Woodstock Mayor Dr. Brian Sager banged on the tree stump door to awaken “Woodstock Willie,” the groundhog, from his winter slumber at 7:07 a.m., Feb. 2, and listened intently, as “Willie” gave his weather forecast prediction for the next six weeks.
It was translated by Sager, from Groundhogease into English, and sadly, it was not the prediction that was hoped for.
“The seer of seers, the prognosticator of prognosticators, emerged … reluctantly … but very alertly this morning in Woodstock, Ill. to wish his faithful followers a Happy Groundhog Day,” said Sager. “And now for the truth, ‘Willie’ looked skyward toward the east, then behind to the ground and stated clearly this morning in Groundhogese … I definitely see my shadow.”
Sager shrugged his shoulders, and sighed, since everyone well knows what it means: “Willie” seeing his shadow is the haruspication equivalent to another six weeks of winter.
The mayor inherited the duties of translation and making the announcement from Bob Hudgins, the retired master of ceremonies, who served a 15-year tenure and doubled as the best guide and storyteller for tours of the filming sites.
With the prediction being made, the annual Woodstock Groundhog Days was officially underway, and the large crowd of nearly 400 people that braved the chilly temperature hovering in the single digits headed for the warmth of restaurants in the historic town square. The festivities, slated for Feb. 1-4, passed the half-century mark this year and attracted a crowd from all points.
“From the bandstand, we asked and could hear quite a few people from out of town, and out of state … Kentucky, Tennessee, not sure if they were here for the event, or visiting, but they were here,” said Joe McCormack, Production Manager for the Woodstock Opera House. “The economic impact for the city and the county are vital, as you never know who will attend these events, and it develops into a relocation opportunity for residential and commercial potential.”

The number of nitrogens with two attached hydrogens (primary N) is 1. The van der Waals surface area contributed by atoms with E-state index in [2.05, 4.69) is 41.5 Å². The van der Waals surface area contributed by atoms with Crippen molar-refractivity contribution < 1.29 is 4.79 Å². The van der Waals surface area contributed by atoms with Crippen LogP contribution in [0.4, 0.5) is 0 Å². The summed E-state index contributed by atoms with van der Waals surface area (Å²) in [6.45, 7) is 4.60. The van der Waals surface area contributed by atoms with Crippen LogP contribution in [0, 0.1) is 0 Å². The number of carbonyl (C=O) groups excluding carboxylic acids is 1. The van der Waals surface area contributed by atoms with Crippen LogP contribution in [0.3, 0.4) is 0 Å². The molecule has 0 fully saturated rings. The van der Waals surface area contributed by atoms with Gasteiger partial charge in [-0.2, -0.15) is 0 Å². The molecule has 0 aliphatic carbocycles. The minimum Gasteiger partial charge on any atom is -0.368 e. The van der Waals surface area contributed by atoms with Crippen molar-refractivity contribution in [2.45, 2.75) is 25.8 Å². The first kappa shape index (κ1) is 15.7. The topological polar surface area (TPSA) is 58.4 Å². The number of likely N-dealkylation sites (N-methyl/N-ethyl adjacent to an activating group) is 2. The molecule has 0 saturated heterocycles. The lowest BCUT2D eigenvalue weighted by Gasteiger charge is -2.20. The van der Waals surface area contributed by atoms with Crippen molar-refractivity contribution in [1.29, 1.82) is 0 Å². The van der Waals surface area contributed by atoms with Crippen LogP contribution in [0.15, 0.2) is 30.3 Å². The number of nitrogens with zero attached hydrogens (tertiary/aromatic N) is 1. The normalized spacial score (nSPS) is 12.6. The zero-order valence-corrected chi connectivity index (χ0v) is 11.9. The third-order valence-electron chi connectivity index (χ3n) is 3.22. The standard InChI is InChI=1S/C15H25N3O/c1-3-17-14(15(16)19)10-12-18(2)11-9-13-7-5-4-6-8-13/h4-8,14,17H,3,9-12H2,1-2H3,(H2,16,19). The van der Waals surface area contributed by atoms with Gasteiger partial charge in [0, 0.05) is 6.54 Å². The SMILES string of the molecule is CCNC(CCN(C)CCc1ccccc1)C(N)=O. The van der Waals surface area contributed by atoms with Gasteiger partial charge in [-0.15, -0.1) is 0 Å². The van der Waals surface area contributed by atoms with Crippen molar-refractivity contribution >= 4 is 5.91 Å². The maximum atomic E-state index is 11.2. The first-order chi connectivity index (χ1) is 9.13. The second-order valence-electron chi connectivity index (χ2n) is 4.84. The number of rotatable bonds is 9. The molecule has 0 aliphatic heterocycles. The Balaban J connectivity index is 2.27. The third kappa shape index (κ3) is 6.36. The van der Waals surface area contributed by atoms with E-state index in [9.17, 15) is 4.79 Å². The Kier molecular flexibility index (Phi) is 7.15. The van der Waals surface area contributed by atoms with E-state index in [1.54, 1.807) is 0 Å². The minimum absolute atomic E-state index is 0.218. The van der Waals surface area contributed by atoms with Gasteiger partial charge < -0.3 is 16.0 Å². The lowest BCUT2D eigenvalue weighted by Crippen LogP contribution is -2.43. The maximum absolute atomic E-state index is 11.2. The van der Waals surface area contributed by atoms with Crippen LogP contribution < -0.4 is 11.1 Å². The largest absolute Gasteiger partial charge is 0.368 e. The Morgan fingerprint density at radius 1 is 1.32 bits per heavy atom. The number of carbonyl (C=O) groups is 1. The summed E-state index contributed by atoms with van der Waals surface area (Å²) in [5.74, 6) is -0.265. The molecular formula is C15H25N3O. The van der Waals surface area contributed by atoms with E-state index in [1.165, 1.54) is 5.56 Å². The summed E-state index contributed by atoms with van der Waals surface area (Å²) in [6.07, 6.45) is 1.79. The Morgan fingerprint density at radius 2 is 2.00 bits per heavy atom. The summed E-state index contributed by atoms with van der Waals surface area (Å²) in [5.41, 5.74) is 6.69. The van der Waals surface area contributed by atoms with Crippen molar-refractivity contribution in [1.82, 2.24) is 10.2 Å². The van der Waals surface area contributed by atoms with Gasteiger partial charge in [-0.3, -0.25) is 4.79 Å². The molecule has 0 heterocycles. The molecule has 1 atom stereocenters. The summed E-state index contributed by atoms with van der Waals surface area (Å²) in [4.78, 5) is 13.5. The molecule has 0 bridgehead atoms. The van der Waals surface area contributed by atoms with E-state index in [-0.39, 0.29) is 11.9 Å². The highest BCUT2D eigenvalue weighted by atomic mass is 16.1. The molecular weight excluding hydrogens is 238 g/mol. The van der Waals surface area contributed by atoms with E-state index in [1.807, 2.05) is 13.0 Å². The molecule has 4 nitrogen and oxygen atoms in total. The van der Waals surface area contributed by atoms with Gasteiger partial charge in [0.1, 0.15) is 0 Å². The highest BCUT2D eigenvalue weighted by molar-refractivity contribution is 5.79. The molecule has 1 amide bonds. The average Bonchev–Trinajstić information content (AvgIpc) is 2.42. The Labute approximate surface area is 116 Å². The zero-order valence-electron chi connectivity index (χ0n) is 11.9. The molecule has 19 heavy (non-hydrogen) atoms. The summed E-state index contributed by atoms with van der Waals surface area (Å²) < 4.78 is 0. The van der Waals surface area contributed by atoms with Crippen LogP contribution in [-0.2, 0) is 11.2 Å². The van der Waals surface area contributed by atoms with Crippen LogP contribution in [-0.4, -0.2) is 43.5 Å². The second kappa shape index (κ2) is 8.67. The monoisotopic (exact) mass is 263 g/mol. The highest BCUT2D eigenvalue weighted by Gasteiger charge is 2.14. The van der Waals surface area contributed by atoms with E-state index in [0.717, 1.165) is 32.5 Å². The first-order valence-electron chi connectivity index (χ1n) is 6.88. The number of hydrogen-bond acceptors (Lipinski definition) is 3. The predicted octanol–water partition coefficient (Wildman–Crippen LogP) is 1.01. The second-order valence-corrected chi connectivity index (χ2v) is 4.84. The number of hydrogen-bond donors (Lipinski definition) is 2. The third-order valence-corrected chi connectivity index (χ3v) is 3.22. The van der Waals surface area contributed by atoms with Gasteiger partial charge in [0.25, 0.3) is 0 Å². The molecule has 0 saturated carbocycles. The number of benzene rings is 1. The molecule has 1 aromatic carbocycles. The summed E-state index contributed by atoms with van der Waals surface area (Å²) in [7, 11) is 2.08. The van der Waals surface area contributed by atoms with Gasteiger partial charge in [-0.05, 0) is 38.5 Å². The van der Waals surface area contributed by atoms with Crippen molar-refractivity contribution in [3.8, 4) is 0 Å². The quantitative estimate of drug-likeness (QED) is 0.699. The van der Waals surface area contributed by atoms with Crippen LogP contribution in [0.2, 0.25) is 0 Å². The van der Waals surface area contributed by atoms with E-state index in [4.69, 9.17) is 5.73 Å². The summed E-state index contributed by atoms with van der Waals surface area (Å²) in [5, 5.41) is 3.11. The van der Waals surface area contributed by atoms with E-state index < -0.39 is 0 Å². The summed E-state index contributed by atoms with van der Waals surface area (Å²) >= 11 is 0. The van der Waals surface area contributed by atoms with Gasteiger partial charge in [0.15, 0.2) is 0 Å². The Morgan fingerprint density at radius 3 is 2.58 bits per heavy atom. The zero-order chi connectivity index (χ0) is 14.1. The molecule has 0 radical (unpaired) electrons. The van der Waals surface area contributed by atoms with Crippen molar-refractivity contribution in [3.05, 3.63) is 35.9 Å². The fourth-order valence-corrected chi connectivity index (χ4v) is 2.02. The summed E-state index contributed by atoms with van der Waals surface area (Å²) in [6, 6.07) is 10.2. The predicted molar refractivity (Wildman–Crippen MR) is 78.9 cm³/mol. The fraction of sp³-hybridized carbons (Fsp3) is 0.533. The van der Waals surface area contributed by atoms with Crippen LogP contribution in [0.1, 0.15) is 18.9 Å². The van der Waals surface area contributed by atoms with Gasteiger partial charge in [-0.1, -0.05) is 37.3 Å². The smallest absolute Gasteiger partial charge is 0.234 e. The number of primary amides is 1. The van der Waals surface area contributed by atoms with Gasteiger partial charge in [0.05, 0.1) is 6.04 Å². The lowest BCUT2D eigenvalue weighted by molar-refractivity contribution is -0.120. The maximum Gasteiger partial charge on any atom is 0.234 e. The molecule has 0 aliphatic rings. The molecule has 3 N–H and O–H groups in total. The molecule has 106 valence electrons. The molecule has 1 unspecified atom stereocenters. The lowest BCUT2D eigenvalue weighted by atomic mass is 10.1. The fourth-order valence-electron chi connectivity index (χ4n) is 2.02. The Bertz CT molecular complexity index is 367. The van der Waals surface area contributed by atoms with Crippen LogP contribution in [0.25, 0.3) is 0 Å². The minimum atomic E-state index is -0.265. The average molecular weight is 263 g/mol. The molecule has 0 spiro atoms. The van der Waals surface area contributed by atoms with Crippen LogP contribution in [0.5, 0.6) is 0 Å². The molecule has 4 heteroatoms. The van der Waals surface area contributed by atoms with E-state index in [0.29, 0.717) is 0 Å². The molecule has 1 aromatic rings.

Early in the morning Feb. 1, the costumed-version of “Willie” made an appearance on the opera houses marquee amid fireworks and a searchlight. The events are organized by a group of volunteers, collectively named the Woodstock Groundhog Days Committee. Its chairperson is Rich Bellairs, the son of famed Chicago radio personality, the late Mel Bellairs.
“They put this all together, and the opera house has its own special events but we always participate in events on the square,” said McCormack. “The opera house stores the tree stump, and sets up the scaffolding for the media, set up the PA system, and the woodcarving area.” “Specifically, this is great for businesses on the historic square. The restaurants were open for breakfast, and packed with lines, from what I understand,” he said.
One restaurant that lies directly across the street from the opera house was used in the film, Groundhog Day, which starred Bill Murray, Andie MacDowell, and Chris Elliott. It was directed by Chicago-native Harold Ramis. The premise is that the Bill Murray character continues to wake up on Groundhog Day until he learns humility and caring for others.
“In the movie, it was the Tip-Top Café, and played a central part where the characters met,” said McCormack. The restaurant has since changed ownership, from when the 1993 film came out and now features Mexican cuisine.
The film is always in rotation for free showings throughout each festival at the Harold Ramis Auditorium in the Classic Cinemas Woodstock Theatre. Other events included the “Breakfast with Willie,” walking tours of the film’s sites, storytelling, groundhog bowling, and a chili cook-off.
McCormack noted, “All in all, this is good exposure for Woodstock, and McHenry County, and just pure fun.”
— Official word from Woodstock: Six more weeks of winter —-